News: News, Research, WA

Listening to past environments

Our climate is changing fast and water temperatures in the ocean have been rising over the past few decades.

Being able to predict how such changes in climate and the ocean environment will affect the growth of marine species is crucial, but has not been fully explored due to the lack of long term growth datasets.

Ms Joyce Ong, a postgraduate student at the University of Western Australia (UWA), with local and international collaborators, has published a study in Scientific Reports, examining how historical climate changes over the past few decades have affected the growth of the mangrove jack snapper in tropical north-western Australia.

They focused on the tiny ear stones (otoliths) of this fish, which contain rings very similar to those seen in a tree trunk. These rings enable researchers to determine both the age and the growth rate of these fish. By using light microscopy in the AMMRF at UWA to image these tiny structures, the researchers found that over the past few decades these fish grew faster when the waters along the north-west coast were warmer and less salty.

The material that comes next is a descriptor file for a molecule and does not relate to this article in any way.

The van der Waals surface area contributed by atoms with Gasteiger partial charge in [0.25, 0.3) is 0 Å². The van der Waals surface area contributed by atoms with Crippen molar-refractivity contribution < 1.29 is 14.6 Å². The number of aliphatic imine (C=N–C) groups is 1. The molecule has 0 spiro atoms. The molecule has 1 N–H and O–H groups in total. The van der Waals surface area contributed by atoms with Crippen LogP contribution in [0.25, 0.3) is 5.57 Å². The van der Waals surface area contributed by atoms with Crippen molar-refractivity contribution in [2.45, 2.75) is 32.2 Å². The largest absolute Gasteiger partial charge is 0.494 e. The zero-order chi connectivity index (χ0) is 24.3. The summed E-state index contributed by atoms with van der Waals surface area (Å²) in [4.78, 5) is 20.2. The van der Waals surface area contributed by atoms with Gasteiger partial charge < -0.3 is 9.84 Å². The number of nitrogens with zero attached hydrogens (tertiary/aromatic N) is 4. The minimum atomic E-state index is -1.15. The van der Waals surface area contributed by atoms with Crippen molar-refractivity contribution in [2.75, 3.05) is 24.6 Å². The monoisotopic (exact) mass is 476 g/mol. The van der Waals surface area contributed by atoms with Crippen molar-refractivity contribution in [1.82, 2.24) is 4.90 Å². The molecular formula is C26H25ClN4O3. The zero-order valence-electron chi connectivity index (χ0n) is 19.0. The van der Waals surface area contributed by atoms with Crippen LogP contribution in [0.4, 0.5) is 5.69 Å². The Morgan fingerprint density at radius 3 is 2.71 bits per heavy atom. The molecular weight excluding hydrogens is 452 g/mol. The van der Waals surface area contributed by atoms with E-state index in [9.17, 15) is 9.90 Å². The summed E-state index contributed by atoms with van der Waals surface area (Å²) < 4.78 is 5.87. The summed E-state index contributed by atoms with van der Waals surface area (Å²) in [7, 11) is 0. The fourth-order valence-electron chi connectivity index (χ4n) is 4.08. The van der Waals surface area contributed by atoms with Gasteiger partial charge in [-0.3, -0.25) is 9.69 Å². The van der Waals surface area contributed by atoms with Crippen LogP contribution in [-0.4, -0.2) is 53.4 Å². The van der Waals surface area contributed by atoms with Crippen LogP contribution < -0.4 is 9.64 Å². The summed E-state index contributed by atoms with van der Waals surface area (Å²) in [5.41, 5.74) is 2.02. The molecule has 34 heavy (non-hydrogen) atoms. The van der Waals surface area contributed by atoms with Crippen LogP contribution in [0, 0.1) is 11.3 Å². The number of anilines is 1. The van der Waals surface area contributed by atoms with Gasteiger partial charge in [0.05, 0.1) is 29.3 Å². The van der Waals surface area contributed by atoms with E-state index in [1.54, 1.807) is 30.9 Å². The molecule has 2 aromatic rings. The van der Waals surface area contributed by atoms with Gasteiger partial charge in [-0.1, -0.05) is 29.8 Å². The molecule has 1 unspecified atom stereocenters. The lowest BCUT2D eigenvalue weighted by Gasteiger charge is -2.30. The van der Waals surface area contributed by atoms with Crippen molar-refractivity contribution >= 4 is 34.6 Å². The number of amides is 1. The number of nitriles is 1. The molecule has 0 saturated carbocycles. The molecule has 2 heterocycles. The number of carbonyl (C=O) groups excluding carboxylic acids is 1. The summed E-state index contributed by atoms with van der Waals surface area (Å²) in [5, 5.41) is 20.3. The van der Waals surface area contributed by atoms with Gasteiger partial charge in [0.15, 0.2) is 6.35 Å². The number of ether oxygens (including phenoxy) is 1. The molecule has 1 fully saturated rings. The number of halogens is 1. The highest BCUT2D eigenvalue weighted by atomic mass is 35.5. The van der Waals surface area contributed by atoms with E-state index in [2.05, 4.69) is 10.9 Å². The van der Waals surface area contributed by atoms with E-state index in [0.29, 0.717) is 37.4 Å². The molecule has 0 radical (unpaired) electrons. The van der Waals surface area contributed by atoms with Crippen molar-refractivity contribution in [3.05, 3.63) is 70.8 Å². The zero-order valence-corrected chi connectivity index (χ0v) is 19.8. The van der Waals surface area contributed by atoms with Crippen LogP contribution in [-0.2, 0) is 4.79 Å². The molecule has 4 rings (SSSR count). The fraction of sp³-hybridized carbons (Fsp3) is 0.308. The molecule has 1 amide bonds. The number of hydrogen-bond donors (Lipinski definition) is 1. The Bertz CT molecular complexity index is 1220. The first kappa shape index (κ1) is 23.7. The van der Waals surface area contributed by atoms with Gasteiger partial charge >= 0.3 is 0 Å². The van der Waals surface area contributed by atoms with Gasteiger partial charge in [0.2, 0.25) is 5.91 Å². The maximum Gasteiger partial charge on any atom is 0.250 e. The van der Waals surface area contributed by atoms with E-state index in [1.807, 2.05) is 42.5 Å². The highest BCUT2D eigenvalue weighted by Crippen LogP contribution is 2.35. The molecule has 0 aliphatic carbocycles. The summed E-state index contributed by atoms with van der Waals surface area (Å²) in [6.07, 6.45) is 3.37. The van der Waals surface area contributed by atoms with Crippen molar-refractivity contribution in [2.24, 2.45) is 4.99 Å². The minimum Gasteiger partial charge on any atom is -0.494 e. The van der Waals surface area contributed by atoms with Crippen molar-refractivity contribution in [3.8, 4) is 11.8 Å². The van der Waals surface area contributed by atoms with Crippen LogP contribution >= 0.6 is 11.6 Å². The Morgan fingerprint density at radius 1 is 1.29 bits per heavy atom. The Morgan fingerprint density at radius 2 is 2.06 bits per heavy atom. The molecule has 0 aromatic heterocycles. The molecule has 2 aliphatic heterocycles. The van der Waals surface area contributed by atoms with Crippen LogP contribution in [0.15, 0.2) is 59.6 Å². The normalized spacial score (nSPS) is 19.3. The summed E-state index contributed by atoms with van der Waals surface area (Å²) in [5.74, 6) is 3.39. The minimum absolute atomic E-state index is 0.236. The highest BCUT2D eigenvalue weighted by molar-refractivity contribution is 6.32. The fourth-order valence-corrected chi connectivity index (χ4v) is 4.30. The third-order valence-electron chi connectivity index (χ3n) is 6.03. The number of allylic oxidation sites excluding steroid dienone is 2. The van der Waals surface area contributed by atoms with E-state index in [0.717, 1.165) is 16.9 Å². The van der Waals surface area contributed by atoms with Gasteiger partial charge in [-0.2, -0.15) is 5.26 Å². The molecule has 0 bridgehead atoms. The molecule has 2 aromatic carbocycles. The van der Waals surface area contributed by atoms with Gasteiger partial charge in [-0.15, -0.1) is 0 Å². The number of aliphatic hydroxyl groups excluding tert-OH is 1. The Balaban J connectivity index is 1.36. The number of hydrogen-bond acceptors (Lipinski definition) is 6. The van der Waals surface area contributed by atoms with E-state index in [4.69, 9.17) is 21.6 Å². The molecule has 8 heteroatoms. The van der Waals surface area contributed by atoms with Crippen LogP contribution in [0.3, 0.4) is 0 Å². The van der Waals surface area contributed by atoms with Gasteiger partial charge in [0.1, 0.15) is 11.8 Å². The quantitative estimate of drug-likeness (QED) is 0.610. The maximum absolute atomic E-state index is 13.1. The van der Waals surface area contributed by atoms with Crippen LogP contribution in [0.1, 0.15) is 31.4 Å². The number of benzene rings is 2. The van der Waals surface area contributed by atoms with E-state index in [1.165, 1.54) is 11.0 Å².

By understanding how fish have responded in the past to climate changes and which environmental factors are crucial for their growth, researchers can now predict how fish might respond in the future. This knowledge will help us to better conserve the ocean ecosystem and the sustainability of our fisheries.

Ong, J. J. L. et al. Sci. Rep. 5, 10859; doi: 10.1038/srep10859, 2015.

Light micrograph of a Lutjanus argentimaculatus (mangrove jack) otolith section with a close up image of the rings labelled with corresponding calendar years.